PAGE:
Timothy Lutts — a leading growth stock expert — is the chief analyst and editor of the s...
Rising Dividends + Acquisitions = Winner
05/31/2013 9:45 am EST
The only REIT in the S&P 500 Dividend Aristocrats, this company has great potential, says J. Royden Ward of Cabot Wealth Advisory.
In February of this year, I began a new Special Feature series entitled "A-List Dividends," designed to find safe, long-term dividend-paying investments with at least modest growth potential.
First, I included all the components of the S&P 500 Dividend Aristocrats Index, which contains all companies which have increased their dividends each of the past 25 years, and have a market cap of at least $3 billion. Currently, the index contains 54 companies in a wide variety of industries.
I added to the list by including another 31 new firms that have increased their dividends by 10% or more in each of the past ten years. Although the 31 companies have not increased dividends for 25 straight years, the ten or more years of increases have been at a fast and steady pace. Two of the companies, for example, have increased their dividends more than 20% per year on average during the past decade.
In the third step, I sought to whittle my list of 85 companies down to just a few. I looked for high-quality companies that will provide the best chance of outperforming the stock market indexes during the next six to 12 months. I required dividend yields to be 1% or more. I also wanted companies with excellent prospects for the year ahead.
My search turned up six companies, from the list of 85, which will provide safe, long-term investments with growing dividends and earnings. Here is a review of one of my A-List Dividend companies.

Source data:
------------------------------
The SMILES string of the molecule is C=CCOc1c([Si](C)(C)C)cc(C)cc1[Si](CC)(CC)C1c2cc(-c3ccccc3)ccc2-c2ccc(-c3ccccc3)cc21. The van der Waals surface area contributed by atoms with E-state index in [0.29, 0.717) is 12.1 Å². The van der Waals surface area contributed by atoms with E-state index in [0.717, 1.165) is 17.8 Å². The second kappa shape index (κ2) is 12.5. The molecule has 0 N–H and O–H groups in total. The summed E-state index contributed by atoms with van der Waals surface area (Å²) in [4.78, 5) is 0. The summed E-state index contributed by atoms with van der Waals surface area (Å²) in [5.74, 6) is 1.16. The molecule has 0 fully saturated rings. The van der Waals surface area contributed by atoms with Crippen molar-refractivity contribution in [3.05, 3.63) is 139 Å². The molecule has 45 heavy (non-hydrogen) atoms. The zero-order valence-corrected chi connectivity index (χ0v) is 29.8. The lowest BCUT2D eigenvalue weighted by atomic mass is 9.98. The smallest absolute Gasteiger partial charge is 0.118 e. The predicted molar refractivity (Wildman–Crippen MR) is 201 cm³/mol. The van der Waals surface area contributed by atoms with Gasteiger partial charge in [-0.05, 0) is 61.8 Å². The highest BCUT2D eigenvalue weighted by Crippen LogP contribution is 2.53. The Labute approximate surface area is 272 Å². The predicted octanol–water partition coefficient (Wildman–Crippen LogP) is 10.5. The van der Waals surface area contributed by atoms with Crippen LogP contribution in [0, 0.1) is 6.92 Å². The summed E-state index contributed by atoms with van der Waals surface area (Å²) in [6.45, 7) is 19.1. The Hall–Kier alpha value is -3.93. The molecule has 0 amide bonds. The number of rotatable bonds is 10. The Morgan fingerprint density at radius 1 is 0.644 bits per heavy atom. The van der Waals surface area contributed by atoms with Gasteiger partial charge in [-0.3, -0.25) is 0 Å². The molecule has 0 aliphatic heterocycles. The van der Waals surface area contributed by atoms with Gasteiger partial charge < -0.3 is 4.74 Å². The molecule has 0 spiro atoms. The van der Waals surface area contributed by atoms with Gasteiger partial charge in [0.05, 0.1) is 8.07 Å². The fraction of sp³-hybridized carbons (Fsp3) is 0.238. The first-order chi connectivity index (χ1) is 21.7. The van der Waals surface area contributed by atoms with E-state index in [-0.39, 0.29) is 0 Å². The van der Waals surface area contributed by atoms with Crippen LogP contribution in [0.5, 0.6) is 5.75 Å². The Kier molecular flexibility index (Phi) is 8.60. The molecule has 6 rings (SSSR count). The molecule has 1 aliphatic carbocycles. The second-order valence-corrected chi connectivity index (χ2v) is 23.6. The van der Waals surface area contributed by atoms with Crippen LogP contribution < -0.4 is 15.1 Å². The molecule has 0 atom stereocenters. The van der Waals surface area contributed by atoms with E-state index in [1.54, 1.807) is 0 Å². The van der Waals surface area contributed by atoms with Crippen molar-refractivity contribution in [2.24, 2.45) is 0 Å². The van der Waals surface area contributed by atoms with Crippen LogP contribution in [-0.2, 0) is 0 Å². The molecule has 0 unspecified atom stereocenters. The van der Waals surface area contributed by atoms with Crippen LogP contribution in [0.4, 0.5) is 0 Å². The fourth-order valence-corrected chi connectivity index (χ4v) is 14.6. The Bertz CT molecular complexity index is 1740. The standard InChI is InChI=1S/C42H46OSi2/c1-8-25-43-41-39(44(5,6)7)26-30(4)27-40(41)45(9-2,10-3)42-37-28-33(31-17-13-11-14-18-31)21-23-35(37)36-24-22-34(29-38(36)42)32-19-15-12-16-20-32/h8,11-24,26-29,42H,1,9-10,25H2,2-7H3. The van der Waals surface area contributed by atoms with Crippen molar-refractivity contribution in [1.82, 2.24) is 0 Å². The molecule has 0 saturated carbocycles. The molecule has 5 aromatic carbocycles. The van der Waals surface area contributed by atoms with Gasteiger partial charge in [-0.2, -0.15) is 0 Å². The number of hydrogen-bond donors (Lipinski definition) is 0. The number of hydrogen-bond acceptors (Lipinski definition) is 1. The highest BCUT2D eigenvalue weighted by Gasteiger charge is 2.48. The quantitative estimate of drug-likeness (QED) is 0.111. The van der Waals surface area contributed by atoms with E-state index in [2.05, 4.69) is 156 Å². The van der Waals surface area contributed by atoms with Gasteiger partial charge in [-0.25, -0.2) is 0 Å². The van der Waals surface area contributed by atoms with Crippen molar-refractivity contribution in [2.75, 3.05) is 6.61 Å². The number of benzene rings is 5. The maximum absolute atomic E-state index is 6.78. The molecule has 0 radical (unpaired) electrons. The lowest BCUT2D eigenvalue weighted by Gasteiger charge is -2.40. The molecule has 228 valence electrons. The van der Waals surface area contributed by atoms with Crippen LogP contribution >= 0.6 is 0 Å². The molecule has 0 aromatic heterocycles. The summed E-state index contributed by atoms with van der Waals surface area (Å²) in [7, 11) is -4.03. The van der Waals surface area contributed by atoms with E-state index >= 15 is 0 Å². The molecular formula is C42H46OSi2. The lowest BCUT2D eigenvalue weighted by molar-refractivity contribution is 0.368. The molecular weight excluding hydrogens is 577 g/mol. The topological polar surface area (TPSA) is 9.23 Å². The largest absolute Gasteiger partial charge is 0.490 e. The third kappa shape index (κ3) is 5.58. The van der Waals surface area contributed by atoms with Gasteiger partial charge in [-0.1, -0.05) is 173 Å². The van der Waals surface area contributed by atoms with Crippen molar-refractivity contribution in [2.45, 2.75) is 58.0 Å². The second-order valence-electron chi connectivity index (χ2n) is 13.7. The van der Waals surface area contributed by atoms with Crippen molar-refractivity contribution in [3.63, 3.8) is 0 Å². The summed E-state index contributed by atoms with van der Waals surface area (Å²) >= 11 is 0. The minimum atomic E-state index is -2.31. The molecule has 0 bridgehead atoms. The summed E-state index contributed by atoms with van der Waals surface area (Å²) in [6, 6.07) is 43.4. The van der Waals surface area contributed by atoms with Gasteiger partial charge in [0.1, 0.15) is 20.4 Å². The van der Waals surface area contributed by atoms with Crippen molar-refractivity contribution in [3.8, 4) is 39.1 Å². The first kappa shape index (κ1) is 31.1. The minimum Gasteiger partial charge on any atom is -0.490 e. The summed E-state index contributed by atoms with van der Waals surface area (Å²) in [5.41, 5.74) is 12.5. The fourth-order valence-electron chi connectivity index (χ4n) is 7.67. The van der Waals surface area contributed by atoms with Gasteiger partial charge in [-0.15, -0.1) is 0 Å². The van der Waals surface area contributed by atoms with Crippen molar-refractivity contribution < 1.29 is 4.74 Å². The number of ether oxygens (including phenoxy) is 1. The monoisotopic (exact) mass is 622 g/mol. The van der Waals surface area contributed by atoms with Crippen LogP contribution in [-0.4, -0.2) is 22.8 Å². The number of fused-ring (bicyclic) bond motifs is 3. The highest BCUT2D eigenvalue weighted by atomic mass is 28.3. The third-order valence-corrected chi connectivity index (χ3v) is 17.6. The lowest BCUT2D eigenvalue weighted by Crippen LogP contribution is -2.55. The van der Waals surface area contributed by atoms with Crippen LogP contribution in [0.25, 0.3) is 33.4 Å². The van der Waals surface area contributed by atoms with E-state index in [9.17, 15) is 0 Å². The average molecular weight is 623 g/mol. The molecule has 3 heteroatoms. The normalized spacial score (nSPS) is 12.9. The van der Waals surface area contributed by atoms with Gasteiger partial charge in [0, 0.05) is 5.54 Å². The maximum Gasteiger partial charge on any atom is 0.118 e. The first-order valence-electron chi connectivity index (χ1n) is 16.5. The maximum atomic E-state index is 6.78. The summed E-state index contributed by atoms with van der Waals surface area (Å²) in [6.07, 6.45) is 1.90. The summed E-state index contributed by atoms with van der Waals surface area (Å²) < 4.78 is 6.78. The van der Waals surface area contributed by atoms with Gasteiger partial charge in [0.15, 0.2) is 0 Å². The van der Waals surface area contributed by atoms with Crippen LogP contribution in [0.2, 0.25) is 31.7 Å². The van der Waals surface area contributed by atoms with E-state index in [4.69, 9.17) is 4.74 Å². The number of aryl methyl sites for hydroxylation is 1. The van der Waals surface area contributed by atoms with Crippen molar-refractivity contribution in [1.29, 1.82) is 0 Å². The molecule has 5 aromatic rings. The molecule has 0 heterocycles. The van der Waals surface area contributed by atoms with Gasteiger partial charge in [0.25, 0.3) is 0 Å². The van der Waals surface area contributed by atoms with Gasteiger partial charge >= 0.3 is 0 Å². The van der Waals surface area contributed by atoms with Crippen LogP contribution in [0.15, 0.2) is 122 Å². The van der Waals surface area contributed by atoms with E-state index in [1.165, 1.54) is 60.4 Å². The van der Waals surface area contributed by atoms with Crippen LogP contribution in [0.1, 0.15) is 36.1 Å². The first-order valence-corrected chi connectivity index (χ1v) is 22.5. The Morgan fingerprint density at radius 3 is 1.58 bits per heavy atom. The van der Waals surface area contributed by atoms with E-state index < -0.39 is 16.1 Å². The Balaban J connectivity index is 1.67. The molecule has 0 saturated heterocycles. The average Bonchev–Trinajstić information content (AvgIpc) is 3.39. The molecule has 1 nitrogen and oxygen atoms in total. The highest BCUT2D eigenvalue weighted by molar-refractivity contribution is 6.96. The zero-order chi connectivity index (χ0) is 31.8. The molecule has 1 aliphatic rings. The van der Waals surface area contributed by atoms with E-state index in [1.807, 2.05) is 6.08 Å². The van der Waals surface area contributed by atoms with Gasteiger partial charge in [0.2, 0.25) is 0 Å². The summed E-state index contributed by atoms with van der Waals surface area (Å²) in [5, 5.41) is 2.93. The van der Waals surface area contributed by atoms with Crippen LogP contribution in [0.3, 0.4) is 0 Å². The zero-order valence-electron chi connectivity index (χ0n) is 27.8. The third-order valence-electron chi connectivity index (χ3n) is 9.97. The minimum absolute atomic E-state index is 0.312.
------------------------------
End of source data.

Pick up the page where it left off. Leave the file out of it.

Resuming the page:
HCP (HCP), formerly Healthcare Property Investors, is a real estate investment trust started in Long Beach, California in 1985. HCP invests in real estate serving the health-care industry throughout the US.
The company's portfolio of assets includes senior housing, post-acute/skilled nursing and life science facilities, medical offices, and hospitals. The trust primarily generates revenue from long-term leases of its various properties.
Most of HCP's rents and other earned income are received under triple-net leases, or leases that provide for a substantial recovery of operating expenses. A triple-net lease, or NNN, requires the tenant to pay all taxes, insurance, and maintenance on a property.
HCP recently acquired 129 senior housing communities for $1.7 billion. Located in 29 states, the company's portfolio includes 10,077 units representing a diversified mix of 61% assisted living, 25% independent living, 13% memory care, and 1% skilled nursing. The purchase is expected to add noticeable EPS (earnings per share) in 2013. In addition, projects under development will continue to come online in 2013.
At 18.5 times current FFO (funds from operations), HCP shares are very attractive. FFO is defined as net income (earnings), minus depreciation and amortization. Most REITs use FFO as a measure of income, because their real estate holdings tend to increase in value over time, rather than decrease.
HCP recently increased its dividend by 5%; it now provides a hefty 4.0% yield. HCP has increased its dividend every year for the past 28 years. HCP is the only REIT included in Standard & Poor's elite list of Dividend Aristocrats.
The dividend is well-covered by EPS—the ratio of 75% is well below the REIT industry standard of 90%. I think HCP can be bought right now.
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